In humans, there is a striking decrease in the prevalence and activity of brown adipose tissue (BAT) with age and obesity; however, the cellular and molecular mechanisms of BAT remodeling are almost completely unknown. Rodent models have been widely used to study BAT but they possess constitutively active BAT throughout life even at thermoneutrality; therefore, complementary animal models that possess characteristics of human BAT remodeling are needed. Here, we found that BAT progressively whitened in rabbits in a similar manner as in humans. As rabbits mature, preadipocytes in BAT displayed reduced capacity to be differentiated into brown adipocytes, when transplanted into immune-deficient mice. RNA-sequencing of brown preadipocytes identified that, during BAT remodeling, genes enriched for muscle contraction and mitochondrial function were down-regulated, while genes involved in lipid and amino acid metabolism were up-regulated. Single-cell RNA sequencing discovered a unique population of stromal vascular fraction cells specifically expressing genes regulating muscle and mitochondrial function. Knocking down these genes in rabbit brown preadipocytes blunted their ability to become mature brown adipocytes. We also identified follistatin like 1 (FSTL1) as a novel “batokine” that is specifically expressed by brown preadipocytes but not mature brown adipocytes. FSTL1 gradually reduced its expression when BAT whitens in rabbits, but was stably expressed in mouse BAT during life. Deleting FSTL1 specifically in the Myf5 lineage in mice reduced BAT size, UCP1 expression, and body temperature in newborns, suggesting the constitutive expression of FSTL1 prevents BAT whitening in mice. Taken together, we identify potential molecular mechanisms underlying functional decline in the browning ability of preadipocytes that contribute to BAT remodeling in rabbits and possibly humans.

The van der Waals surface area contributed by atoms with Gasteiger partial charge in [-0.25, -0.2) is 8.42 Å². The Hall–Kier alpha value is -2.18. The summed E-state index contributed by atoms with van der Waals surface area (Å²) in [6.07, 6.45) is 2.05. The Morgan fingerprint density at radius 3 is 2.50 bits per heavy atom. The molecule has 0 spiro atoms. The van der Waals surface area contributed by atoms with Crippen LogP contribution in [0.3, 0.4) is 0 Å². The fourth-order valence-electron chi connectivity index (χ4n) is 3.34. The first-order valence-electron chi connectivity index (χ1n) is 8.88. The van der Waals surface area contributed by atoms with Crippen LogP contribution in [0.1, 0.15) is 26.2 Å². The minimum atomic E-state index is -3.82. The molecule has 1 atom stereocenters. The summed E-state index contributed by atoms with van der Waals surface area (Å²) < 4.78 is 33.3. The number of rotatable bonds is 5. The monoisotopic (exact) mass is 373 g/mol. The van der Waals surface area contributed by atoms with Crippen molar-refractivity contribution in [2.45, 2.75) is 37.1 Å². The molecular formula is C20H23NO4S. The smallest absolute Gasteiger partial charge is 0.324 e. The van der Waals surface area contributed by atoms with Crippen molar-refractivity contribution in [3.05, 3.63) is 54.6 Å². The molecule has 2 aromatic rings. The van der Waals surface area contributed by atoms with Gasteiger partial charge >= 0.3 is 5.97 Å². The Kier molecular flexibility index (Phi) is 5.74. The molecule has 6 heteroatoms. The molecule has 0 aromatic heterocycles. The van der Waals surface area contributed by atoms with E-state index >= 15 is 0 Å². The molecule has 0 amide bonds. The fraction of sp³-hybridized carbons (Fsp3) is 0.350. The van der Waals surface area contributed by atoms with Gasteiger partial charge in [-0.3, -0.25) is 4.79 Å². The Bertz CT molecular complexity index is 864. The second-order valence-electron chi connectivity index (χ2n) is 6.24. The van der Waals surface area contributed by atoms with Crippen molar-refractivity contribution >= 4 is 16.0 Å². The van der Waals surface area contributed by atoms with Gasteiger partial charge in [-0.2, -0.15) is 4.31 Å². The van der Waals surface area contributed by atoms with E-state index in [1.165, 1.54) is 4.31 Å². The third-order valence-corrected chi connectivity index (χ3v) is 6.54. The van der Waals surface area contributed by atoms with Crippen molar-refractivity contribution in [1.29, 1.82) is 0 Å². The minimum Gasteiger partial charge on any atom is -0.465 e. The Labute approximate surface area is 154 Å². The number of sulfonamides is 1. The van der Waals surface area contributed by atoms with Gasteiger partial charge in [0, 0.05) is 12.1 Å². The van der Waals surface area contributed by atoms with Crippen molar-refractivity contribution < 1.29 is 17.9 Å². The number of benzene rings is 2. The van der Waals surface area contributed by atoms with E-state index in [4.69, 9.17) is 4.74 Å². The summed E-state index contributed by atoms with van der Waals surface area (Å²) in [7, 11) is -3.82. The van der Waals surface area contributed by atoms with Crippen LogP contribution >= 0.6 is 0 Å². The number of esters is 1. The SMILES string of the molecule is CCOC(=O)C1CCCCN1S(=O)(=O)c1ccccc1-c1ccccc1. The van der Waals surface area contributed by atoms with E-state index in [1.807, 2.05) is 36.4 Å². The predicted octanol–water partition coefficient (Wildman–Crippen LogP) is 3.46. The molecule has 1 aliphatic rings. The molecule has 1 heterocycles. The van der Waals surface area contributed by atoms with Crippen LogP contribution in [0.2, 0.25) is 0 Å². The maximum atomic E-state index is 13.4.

Z. Huang: None. Z. Zhang: None. H. Ruan: None.


American Diabetes Association (1-18-IBS-167 to H-B.R.)

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